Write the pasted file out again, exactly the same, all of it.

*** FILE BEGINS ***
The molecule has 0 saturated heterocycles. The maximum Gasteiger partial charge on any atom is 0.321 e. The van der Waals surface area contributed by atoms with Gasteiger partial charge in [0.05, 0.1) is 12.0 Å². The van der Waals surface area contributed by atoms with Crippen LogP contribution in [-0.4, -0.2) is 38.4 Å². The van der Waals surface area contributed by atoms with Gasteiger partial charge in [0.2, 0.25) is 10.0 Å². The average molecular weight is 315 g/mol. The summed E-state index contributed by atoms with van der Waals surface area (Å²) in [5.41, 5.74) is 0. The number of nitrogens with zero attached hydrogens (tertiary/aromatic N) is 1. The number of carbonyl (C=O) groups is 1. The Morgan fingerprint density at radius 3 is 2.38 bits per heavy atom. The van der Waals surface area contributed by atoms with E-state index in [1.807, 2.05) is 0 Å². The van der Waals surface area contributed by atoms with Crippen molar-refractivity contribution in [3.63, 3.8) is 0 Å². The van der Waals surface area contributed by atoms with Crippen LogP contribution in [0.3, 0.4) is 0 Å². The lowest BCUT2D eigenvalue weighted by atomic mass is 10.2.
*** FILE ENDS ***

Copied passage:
The molecule has 0 saturated heterocycles. The maximum Gasteiger partial charge on any atom is 0.321 e. The van der Waals surface area contributed by atoms with Gasteiger partial charge in [0.05, 0.1) is 12.0 Å². The van der Waals surface area contributed by atoms with Crippen LogP contribution in [-0.4, -0.2) is 38.4 Å². The van der Waals surface area contributed by atoms with Gasteiger partial charge in [0.2, 0.25) is 10.0 Å². The average molecular weight is 315 g/mol. The summed E-state index contributed by atoms with van der Waals surface area (Å²) in [5.41, 5.74) is 0. The number of nitrogens with zero attached hydrogens (tertiary/aromatic N) is 1. The number of carbonyl (C=O) groups is 1. The Morgan fingerprint density at radius 3 is 2.38 bits per heavy atom. The van der Waals surface area contributed by atoms with E-state index in [1.807, 2.05) is 0 Å². The van der Waals surface area contributed by atoms with Crippen molar-refractivity contribution in [3.63, 3.8) is 0 Å². The van der Waals surface area contributed by atoms with Crippen LogP contribution in [0.3, 0.4) is 0 Å². The lowest BCUT2D eigenvalue weighted by atomic mass is 10.2.